In last week's rampage, hundreds of dismissed soldiers burned cars and shops in Dili.
In August 1999, East Timor's people voted for independence after 24 years of Indonesian rule during which rights groups estimate 100,000-250,000 people were killed.
Associated Press writer Michael Corder in Sydney contributed to this report.
Agence France Presse -- English
May 5, 2006 Friday 7:48 AM GMT
Thousands flee Dili amid unrest rumours
DILI, May 5 2006
At least 21,000 residents have fled the East Timorese capital Dili, a minister said Friday, amid rumours of impending clashes between the military and police despite repeated government assurances of their safety.
Roads were filled with cars, trucks and motorbikes packed with household goods such as refrigerators, televisions, beds and sofas, witnesses said. Dili has a usual population of about 167,000.
"At this point the number of people leaving the city of Dili is around 20,000, or 5,000 families," Minister for Social Welfare Arsenio Paixao Bano told AFP. He said this figure included families heading to villages south and east of Dili, and not western districts.
Just over 1,000 people had also left by boat to the nearby island of Atauro, Bano said.
Dili residents said they were returning to their villages because of widspread rumours of potential clashes between the military and police.
"I am forced to go to Ossu (in Viveque) because of this conflict between F-FDTL (the East Timorese military) and the police. It seems there is a desire for revenge," one resident, who refused to give his name, told AFP.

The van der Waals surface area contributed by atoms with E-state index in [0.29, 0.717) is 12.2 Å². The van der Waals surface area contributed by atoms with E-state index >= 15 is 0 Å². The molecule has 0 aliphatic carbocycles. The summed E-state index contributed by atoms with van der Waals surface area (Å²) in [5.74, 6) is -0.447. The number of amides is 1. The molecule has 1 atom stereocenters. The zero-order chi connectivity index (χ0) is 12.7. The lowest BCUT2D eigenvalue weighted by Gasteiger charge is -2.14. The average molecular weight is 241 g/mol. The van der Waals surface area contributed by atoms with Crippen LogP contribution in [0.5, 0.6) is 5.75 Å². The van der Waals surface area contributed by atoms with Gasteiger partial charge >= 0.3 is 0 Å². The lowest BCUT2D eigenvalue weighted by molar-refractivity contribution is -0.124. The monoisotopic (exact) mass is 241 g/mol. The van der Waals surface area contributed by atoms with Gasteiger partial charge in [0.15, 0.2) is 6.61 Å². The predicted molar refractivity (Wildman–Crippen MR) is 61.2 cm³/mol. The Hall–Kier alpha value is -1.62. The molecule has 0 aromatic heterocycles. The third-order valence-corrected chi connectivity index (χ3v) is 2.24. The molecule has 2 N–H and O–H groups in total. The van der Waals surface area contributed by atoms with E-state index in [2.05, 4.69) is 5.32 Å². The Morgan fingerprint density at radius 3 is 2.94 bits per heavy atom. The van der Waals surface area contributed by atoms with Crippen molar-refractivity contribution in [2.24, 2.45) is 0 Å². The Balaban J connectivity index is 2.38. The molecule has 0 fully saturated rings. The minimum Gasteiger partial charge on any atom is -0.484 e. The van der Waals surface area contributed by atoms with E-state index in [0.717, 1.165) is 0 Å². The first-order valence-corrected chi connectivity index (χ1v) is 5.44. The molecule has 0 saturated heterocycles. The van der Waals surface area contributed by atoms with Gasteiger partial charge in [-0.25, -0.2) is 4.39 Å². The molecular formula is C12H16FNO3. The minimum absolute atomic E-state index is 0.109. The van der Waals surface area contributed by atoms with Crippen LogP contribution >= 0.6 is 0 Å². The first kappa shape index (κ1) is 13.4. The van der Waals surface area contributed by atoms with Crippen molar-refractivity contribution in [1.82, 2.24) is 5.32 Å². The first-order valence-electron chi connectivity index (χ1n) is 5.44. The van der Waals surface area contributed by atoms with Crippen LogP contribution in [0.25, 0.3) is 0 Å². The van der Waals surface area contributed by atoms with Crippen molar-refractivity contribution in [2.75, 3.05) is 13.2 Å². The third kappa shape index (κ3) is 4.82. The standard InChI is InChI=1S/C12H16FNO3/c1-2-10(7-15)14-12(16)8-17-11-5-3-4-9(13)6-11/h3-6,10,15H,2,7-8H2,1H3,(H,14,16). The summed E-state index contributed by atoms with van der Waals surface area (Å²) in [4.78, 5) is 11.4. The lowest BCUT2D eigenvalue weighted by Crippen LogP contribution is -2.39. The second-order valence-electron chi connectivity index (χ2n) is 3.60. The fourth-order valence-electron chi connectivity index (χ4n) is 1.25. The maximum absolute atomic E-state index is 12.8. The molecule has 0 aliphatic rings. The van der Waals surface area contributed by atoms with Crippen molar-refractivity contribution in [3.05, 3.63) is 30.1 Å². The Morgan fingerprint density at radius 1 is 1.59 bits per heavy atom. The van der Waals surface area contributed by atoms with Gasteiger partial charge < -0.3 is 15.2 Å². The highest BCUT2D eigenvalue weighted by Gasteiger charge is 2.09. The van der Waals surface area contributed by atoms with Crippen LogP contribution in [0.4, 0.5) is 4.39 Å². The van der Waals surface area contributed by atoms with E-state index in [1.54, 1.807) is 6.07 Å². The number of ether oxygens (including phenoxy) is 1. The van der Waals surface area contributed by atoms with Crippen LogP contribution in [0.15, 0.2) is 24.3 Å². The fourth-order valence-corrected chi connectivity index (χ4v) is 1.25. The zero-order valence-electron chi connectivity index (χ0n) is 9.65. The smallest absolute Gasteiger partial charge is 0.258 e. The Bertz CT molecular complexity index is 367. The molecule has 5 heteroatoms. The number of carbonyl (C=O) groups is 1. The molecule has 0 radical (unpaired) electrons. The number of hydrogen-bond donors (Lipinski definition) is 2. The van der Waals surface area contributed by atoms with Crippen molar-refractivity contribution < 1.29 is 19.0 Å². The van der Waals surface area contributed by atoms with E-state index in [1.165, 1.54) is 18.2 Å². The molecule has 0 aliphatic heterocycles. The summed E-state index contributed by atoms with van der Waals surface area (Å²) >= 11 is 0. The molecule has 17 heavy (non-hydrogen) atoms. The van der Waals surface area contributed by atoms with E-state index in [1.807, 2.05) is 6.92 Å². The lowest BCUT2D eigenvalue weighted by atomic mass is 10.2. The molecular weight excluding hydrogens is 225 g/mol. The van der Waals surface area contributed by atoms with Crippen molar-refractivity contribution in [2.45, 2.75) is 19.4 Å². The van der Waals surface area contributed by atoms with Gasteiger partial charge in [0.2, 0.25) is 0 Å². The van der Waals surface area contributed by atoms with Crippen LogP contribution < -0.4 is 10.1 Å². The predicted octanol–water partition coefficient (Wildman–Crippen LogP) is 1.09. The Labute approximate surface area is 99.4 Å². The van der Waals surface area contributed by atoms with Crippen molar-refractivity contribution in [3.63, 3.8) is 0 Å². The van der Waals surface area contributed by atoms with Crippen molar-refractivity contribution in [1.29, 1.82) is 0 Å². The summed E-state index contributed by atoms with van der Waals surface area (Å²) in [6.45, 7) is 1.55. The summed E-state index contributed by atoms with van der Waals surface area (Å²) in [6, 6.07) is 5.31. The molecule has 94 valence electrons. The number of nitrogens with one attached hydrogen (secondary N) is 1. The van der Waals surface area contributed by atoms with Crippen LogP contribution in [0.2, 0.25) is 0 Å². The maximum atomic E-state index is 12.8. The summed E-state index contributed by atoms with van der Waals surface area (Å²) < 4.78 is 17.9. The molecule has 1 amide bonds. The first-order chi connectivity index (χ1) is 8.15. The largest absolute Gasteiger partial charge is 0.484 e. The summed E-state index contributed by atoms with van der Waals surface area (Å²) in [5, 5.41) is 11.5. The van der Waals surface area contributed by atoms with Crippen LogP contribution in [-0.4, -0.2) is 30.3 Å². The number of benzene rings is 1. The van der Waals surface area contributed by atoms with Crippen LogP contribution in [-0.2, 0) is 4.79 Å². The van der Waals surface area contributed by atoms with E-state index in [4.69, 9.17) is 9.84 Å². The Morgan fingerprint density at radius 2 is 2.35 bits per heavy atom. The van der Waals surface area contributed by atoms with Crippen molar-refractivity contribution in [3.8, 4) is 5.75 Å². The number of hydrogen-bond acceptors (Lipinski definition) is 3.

"I don't necessarily believe these rumours are true, but I see lots of people leaving, so I have decided to return to my district," he added.
Aderito de Jesus Soares, a human rights lawyer living in Dili, said that in his neighbourhood every second family had left.
"People are really traumatised, so seeing people with guns running around reminds them of 1999," he told AFP, referring to the year East Timor voted for independence following more than two decades of Indonesian rule.
Some 1,400 people were killed by Indonesian-backed militias in the bloodshed that followed.
Truckloads of military families, guarded by armed soldiers, were seen leaving, while rumours that police had also advised their families to depart were causing panic, said de Jesus Soares.
Police and military were deployed to restore calm in Dili after 600 sacked soldiers and their apparent supporters held a protest on April 28 which turned violent. The soldiers had deserted their barracks complaining of discrimination in February and were later sacked.
At least five people were killed, 45 houses burned down and 116 residences partially destroyed in the melee, a statement from Foreign Minister Jose Ramos-Horta said Friday, raising the official toll from an earlier four.
"I wish to reassure the international community that Dili is calm," he said, noting that there had been no further incidents since the riot and residents had also been assured it was safe for them to return home.
"Democracy is still young in our country and people react fearfully to incidents by leaving the city," he added.
Last Friday's violence was the worst unrest to hit Asia's poorest nation since 1999.
The government swore in a committee on Friday aimed at probing the soldiers' complaints, Ramos-Horta said.
Australian Prime Minister John Howard on Friday raised the possibility of sending troops back to East Timor to help the country's beleaguered government deal with the resurgence of civil unrest.
"We would certainly consider it," Howard said in a radio interview.
"We do have an ongoing interest and therefore responsibility," he said.
New Zealand meanwhile said it would be sympathetic to any request from the United Nations to send troops in to help in East Timor, its Foreign Minister Winston Peters said.